One singer in French who does make you sit up and take notice is Stromae. For one thing, he is a tall, lanky, gangly half Belgian, half Rwandan. And he is a great entertainer. According to this chart site here, he has three songs in the French Top 20, including the No. 1 song, Tous Les Mêmes (All The Same). Rather than play the song in its entirety, I have selected this amusing “the making of” clip, in which Stromae (a play on “maestro” – his real name is Paul Van Haver and he lives in Belgium) introduces it in an usual manner with the help of a Venetian gondolier. So you will hear some spoken French (with subtitles in English) as well as the song, which takes a woman’s point of view – she complains that men are all the same (i.e. heartless brutes, but lovable nevertheless). This explains his odd, half-done-up-in-a-bun hairstyle. This kid has the longest arms, and the sleeves of his purple jacket can’t accommodate them. Just watching them flailing about while he is dancing in the gondola is entertainment in itself.

The video to Papaoutai is just as splendid and the song is very catchy, with distinct African flavours. It was the first single from his second album, Racine carrée, currently the No. 1 album in France. It’s about a boy yearning for his missing father.

In a totally different vein, and somewhat disturbing, is this song, Formidable, filmed candid camera-style.

Those are the three hits from his second album. Finally, here is the song that first gained him fame and recognition, Alors On Danse, a No.1 in many European countries in 2009.

Kanye West did a really lousy remix of this in collaboration with Stromae a year later.

A big week for Pascal Obispo

pascal_obispo_cdFrench singer Pascal Obispo has a new release out this week, Le Grand Amour, his 11th studio album since 1990. It will be interesting to see how it fares – most of his albums have peaked at either No. 1 or No.2 on the French charts, and he’s already had a No.1 this year – the 35-track compilation CD Millésimes – so he is well and truly in the public eye. I love the cover of that album (right) – with its black and white photo of a kid in a cloth cap (is it Pascal himself?), the lips in a contorted position, the expression on the face that only a kid, really, can produce. It evokes another, more innocent era, rather like the films (My Father’s Glory, My Mother’s Castle) based on the memoirs of Marcel Pagnol, which I vaguely remember having to read either at high school or university. Obispo can sing in a number of styles, including uptempo pop/rock, but on the whole his music is soft, with lush strings and piano melodies (Lucie, for example). I sometimes wish he would put a bit more “oomph” into it. The first single release from Le Grand Amour is a typically sombre but melodic ballad, D’un Avé Maria. It highlights the clarity and versatility of his voice and the beauty of the language.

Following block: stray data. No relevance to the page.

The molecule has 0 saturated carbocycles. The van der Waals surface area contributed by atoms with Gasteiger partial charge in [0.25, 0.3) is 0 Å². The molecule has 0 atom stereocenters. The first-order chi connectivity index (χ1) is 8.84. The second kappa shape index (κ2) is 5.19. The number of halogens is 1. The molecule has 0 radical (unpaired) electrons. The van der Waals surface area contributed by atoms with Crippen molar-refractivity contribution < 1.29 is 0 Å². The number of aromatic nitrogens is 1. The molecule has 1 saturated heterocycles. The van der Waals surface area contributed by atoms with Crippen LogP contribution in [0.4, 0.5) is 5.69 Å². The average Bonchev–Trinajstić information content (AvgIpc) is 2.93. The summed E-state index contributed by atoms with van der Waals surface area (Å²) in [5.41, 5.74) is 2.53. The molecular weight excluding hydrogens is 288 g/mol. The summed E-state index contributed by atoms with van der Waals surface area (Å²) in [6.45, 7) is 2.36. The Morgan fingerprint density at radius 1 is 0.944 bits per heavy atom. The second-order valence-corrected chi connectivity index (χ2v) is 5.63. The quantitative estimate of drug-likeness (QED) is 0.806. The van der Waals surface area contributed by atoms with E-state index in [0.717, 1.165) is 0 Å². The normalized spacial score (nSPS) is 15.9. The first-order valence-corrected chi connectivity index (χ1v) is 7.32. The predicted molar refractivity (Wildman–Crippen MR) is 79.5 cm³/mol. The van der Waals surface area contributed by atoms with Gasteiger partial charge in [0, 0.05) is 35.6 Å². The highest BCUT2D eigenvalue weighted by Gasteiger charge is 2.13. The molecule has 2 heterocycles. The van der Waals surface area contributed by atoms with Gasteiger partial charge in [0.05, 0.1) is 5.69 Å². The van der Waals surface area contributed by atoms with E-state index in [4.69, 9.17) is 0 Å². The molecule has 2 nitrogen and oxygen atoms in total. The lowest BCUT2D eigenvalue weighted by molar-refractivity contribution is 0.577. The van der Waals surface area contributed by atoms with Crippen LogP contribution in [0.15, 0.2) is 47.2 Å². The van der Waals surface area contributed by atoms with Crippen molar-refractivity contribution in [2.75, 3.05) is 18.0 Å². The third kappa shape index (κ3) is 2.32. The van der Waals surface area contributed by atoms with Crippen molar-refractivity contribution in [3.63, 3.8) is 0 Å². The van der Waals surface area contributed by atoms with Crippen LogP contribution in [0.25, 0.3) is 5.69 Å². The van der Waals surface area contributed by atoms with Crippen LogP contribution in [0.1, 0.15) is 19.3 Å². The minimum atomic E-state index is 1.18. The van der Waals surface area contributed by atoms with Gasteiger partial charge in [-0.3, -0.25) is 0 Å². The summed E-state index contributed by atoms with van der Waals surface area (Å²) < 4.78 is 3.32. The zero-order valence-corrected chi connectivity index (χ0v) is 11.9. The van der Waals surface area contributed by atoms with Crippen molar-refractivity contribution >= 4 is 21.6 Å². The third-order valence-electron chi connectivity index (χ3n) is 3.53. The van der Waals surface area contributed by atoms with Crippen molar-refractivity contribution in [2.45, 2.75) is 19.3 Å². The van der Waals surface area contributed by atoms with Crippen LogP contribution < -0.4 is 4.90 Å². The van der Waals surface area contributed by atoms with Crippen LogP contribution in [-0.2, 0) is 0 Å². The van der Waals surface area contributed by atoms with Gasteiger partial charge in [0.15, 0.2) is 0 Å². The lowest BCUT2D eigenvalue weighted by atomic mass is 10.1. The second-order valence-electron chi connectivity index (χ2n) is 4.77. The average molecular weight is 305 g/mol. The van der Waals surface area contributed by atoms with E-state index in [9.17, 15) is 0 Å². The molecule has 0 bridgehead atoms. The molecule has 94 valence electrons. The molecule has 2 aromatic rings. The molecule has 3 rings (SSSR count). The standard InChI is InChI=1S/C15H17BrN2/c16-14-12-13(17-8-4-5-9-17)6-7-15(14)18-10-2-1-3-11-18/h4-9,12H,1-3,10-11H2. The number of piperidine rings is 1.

Here are a couple of popular songs from early in his career. Personne, from 1996, was his first top 10 hit in France. “Personne” in French can mean “person” but also, oddly, “no one”, or “nobody”. 

His first No. 1 was a song called Fan. It’s pretty gimmicky. In the video he goes good impersonations of the likes of AC/DC, Kiss, an amusing, big-boobed Freddie Mercury from Queen, Elvis and James Bond, among others. Check it out.

Having spent the past couple of hours skimming through Obispo’s back catalogue, though, I must say that while I find much of his music is pleasant, and sometimes quite unusual, it doesn’t exactly make you sit up and take notice. My next post will feature someone who definitely does.